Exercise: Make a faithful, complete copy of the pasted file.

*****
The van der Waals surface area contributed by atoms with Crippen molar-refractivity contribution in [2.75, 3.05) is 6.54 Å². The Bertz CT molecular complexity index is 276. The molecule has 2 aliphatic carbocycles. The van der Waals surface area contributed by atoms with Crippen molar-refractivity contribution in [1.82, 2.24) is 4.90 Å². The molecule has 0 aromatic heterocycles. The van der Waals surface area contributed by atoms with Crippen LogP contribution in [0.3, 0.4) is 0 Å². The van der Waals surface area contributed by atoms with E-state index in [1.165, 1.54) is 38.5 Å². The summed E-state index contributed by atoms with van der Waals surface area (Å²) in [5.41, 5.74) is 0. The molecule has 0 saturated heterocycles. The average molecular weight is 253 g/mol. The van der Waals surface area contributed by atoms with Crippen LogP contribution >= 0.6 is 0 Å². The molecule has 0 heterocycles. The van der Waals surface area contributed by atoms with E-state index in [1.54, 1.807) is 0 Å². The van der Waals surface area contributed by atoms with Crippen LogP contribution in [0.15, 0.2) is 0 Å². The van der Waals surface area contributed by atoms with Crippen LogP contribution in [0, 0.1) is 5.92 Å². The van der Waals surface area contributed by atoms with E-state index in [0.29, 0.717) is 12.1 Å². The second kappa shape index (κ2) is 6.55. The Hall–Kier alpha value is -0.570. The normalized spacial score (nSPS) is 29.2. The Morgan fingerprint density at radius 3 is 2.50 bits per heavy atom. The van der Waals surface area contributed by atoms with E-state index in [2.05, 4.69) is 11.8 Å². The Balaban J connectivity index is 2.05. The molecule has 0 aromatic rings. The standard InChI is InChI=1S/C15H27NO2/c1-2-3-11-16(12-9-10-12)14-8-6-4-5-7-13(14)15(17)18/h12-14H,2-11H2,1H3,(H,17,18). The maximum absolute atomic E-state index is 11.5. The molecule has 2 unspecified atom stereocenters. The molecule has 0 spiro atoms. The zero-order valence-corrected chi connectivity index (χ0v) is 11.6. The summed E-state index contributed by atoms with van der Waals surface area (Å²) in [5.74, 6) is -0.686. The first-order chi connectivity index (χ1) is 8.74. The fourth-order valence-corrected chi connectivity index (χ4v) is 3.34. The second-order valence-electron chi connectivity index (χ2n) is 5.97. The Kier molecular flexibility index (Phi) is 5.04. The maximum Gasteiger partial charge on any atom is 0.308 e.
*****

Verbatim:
The van der Waals surface area contributed by atoms with Crippen molar-refractivity contribution in [2.75, 3.05) is 6.54 Å². The Bertz CT molecular complexity index is 276. The molecule has 2 aliphatic carbocycles. The van der Waals surface area contributed by atoms with Crippen molar-refractivity contribution in [1.82, 2.24) is 4.90 Å². The molecule has 0 aromatic heterocycles. The van der Waals surface area contributed by atoms with Crippen LogP contribution in [0.3, 0.4) is 0 Å². The van der Waals surface area contributed by atoms with E-state index in [1.165, 1.54) is 38.5 Å². The summed E-state index contributed by atoms with van der Waals surface area (Å²) in [5.41, 5.74) is 0. The molecule has 0 saturated heterocycles. The average molecular weight is 253 g/mol. The van der Waals surface area contributed by atoms with Crippen LogP contribution >= 0.6 is 0 Å². The molecule has 0 heterocycles. The van der Waals surface area contributed by atoms with E-state index in [1.54, 1.807) is 0 Å². The van der Waals surface area contributed by atoms with Crippen LogP contribution in [0.15, 0.2) is 0 Å². The van der Waals surface area contributed by atoms with Crippen LogP contribution in [0, 0.1) is 5.92 Å². The van der Waals surface area contributed by atoms with E-state index in [0.29, 0.717) is 12.1 Å². The second kappa shape index (κ2) is 6.55. The Hall–Kier alpha value is -0.570. The normalized spacial score (nSPS) is 29.2. The Morgan fingerprint density at radius 3 is 2.50 bits per heavy atom. The van der Waals surface area contributed by atoms with E-state index in [2.05, 4.69) is 11.8 Å². The Balaban J connectivity index is 2.05. The molecule has 0 aromatic rings. The standard InChI is InChI=1S/C15H27NO2/c1-2-3-11-16(12-9-10-12)14-8-6-4-5-7-13(14)15(17)18/h12-14H,2-11H2,1H3,(H,17,18). The maximum absolute atomic E-state index is 11.5. The molecule has 2 unspecified atom stereocenters. The molecule has 0 spiro atoms. The zero-order valence-corrected chi connectivity index (χ0v) is 11.6. The summed E-state index contributed by atoms with van der Waals surface area (Å²) in [5.74, 6) is -0.686. The first-order chi connectivity index (χ1) is 8.74. The fourth-order valence-corrected chi connectivity index (χ4v) is 3.34. The second-order valence-electron chi connectivity index (χ2n) is 5.97. The Kier molecular flexibility index (Phi) is 5.04. The maximum Gasteiger partial charge on any atom is 0.308 e.